“It affects all property owners, and some changes were quite different than in the past, so it was a good idea that the Lake Area Realtors Association came to us, because of our role as an authority on all things real estate,” DeBow said. “We want to help educate property owners, whether commercial, residential or landlords.

“It was a pretty significant rewrite of their nuisance ordinance,” DeBow said. “It further defines two main categories. One part that most people think of when you say nuisance, most of them are police issues, but also the code nuisances such as violations of zoning codes. It provides for an enhanced ability to enforce … it basically has more teeth. It also better defines the appeal process, abatement and rights of residents. I believe they did a good, comprehensive job.”

Working with police

Weeden said that one key component in moving forward has been the cooperation of local law enforcement.

“We have developed an excellent relationship with the police department … Chief (Michael) Rasmussen, and Lt. (Ed) Gritzner has been at almost every one of our meetings,” Weeden said. “The police department is our primary advocate. If not for them and (former mayor) Bill Chesen, we wouldn't have gotten this far.”

Gritzner has worked with the Lake Geneva Police Department since 2005, and he said the organization has welcomed working with Weeden and her group. It also welcomes the ordinance changes.

“Their main concerns were things like blighted properties, old vehicles or garbage on lawns and buildings being run down,” Gritzner said. “They are the only group that conducts regular neighborhood watch meetings and is really organized. At the time I attended almost all of their meetings and still pop in once in awhile.

“But if there's an issue, they band together and don't hesitate to contact law enforcement,” Gritzner added. “There were a lot of complaints and some people have been upset for years, but we never heard about things. We want them to communicate with us. The Pleasant Street group knows our officers, and I wish we had groups like this in each district of the city, especially on the south side. They can be our eyes and ears so we can address issues better.”

Weeden said residents are happy with the nuisance ordinance because it's a good first step and a clearer process — but there's still work to do, meaning a landlord registration system should be another step in the right direction.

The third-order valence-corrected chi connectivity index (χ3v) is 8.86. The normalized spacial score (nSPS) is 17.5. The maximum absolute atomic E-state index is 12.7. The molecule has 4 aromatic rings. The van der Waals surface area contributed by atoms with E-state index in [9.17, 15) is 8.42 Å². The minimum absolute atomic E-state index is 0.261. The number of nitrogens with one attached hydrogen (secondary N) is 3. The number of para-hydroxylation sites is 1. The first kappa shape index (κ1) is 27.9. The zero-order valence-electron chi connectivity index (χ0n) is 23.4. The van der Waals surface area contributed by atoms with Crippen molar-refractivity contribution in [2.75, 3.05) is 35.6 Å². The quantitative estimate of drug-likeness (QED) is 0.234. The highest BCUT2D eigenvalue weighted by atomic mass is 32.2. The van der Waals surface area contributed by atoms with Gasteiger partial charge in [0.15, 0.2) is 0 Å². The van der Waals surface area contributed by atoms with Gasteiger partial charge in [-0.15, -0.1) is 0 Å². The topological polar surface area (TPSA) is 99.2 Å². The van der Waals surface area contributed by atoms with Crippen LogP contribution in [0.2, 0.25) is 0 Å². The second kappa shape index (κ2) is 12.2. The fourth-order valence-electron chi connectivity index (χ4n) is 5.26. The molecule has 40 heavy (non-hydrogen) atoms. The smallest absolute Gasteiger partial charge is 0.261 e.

Kupsik said residents who attended meetings and city council members showed support for such an ordinance.

“We had committee of the whole meetings and the consensus of the council was that they were in favor of it, and some building owners were in agreement,” Kupsik said. “It would protect themselves and the neighborhoods. One of the issues we discussed was whether it would cover just rentals, or certain areas or the whole city. We decided it would be all property owners, and I believe the city council would have passed it.”

Draper said that a registration system would allow officials to know who the landlord was and make the necessary information more readily accessible when needed.

However, the issue was tabled because of Assembly Bill 183 that is waiting for Senate action in the state Legislature that could make many such municipal ordinances null and void.

AB 183 prohibits municipalities from enacting ordinances more strict than state law when it comes to various notifications landlords must give tenants, basically making it easier for landlords to evict tenants and dispose of their property, hold onto deposits and have vehicles towed. It passed the Assembly on a party line vote, 57-37, in June.

So, parties on both sides of the landlord registration equation wait to see what will happen.

Remaining vigilant

Regardless, Weeden said the watch group isn't about to relax when it comes to situations they believe hurt their neighborhood or the community in general.

“If they're letting their properties go, if they're not cooperating after so many complaints, then the police can start issuing citations,” Weeden said. “This used to be a nice area. Home ownership means everything … my property values have gone down 35 percent since the recession, and we want to bring them back up.

“Our three issues are safety, beautification and property values,” she added. “The city is always talking about the tax base, but the main thing is that if you raise the bottom, everybody benefits because we want to raise home values for the long term. We've made a lot of progress, and the message is that we aren't going to put up with some of this stuff.”